This is the final and most important question for a medical error investigation: Is the culture just? That is, does it treat everyone equally, respect the contributions of all members of the team, and avoid assigning blame to individuals for failures of the system? In that Connecticut hospital, the culture was unjust, and patients suffered. Is America’s health care culture just? That question is among the most important for investigating why we failed the Covid challenge.

Excerpted from the book How Covid Crashed the System: A Guide to Fixing American Health Care by David B. Nash, MD, and Charles Wohlforth. Used by permission of the publisher Rowman & Littlefield. All rights reserved.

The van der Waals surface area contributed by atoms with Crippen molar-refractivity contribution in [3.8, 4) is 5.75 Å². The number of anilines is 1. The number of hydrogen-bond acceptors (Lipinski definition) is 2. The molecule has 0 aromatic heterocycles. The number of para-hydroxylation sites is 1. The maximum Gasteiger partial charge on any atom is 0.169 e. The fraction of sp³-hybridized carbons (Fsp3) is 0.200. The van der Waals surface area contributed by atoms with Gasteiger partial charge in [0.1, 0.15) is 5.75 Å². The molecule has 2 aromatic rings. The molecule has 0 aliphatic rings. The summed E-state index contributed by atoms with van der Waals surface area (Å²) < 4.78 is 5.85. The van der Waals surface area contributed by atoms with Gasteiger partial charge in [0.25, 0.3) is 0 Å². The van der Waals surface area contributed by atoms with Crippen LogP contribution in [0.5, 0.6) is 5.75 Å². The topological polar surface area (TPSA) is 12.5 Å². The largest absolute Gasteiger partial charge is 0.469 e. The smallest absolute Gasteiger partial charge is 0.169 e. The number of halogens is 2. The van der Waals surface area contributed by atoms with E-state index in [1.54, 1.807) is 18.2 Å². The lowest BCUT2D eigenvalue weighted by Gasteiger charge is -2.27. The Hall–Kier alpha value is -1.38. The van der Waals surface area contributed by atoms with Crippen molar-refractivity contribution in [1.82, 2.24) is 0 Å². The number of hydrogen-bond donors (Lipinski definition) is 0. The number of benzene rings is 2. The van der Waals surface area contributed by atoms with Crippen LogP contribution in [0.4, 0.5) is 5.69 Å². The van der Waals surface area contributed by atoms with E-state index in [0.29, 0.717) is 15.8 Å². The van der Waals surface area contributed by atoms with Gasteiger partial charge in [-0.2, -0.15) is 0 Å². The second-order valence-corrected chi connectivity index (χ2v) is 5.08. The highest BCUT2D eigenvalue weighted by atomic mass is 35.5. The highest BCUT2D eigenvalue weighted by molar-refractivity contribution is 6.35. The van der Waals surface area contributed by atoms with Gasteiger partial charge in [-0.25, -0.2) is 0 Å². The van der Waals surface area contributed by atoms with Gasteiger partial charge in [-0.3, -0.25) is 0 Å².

“This book does an unparalleled job of explaining what went wrong as it relates to Covid and health care delivery. It will take dedication to the principles of responsible innovation to ensure that we do not repeat the same mistakes.” — Hemant Taneja, managing partner, General Catalyst